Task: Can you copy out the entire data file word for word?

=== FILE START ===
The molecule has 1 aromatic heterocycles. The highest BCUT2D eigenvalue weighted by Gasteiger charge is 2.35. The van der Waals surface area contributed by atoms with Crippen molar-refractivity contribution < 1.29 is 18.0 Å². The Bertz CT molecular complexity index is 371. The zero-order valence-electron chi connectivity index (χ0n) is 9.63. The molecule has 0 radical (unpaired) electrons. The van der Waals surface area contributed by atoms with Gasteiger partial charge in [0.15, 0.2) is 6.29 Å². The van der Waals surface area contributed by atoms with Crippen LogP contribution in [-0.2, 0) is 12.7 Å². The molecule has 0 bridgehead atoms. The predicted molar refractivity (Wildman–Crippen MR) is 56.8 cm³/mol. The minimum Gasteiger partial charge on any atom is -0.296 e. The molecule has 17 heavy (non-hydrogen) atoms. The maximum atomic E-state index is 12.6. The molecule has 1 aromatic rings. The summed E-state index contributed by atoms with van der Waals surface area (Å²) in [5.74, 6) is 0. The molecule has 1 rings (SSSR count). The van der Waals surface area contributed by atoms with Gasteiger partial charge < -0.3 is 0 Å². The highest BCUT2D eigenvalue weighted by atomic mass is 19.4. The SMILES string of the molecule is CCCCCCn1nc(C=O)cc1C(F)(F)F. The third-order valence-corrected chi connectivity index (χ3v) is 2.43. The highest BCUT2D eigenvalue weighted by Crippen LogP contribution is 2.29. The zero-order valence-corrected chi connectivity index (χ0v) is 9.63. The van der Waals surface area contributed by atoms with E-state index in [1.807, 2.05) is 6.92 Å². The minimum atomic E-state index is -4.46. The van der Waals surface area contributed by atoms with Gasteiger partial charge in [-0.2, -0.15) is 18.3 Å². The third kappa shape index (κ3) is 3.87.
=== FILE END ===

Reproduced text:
The molecule has 1 aromatic heterocycles. The highest BCUT2D eigenvalue weighted by Gasteiger charge is 2.35. The van der Waals surface area contributed by atoms with Crippen molar-refractivity contribution < 1.29 is 18.0 Å². The Bertz CT molecular complexity index is 371. The zero-order valence-electron chi connectivity index (χ0n) is 9.63. The molecule has 0 radical (unpaired) electrons. The van der Waals surface area contributed by atoms with Gasteiger partial charge in [0.15, 0.2) is 6.29 Å². The van der Waals surface area contributed by atoms with Crippen LogP contribution in [-0.2, 0) is 12.7 Å². The molecule has 0 bridgehead atoms. The predicted molar refractivity (Wildman–Crippen MR) is 56.8 cm³/mol. The minimum Gasteiger partial charge on any atom is -0.296 e. The molecule has 17 heavy (non-hydrogen) atoms. The maximum atomic E-state index is 12.6. The molecule has 1 aromatic rings. The summed E-state index contributed by atoms with van der Waals surface area (Å²) in [5.74, 6) is 0. The molecule has 1 rings (SSSR count). The van der Waals surface area contributed by atoms with Gasteiger partial charge < -0.3 is 0 Å². The highest BCUT2D eigenvalue weighted by atomic mass is 19.4. The SMILES string of the molecule is CCCCCCn1nc(C=O)cc1C(F)(F)F. The third-order valence-corrected chi connectivity index (χ3v) is 2.43. The highest BCUT2D eigenvalue weighted by Crippen LogP contribution is 2.29. The zero-order valence-corrected chi connectivity index (χ0v) is 9.63. The van der Waals surface area contributed by atoms with E-state index in [1.807, 2.05) is 6.92 Å². The minimum atomic E-state index is -4.46. The van der Waals surface area contributed by atoms with Gasteiger partial charge in [-0.2, -0.15) is 18.3 Å². The third kappa shape index (κ3) is 3.87.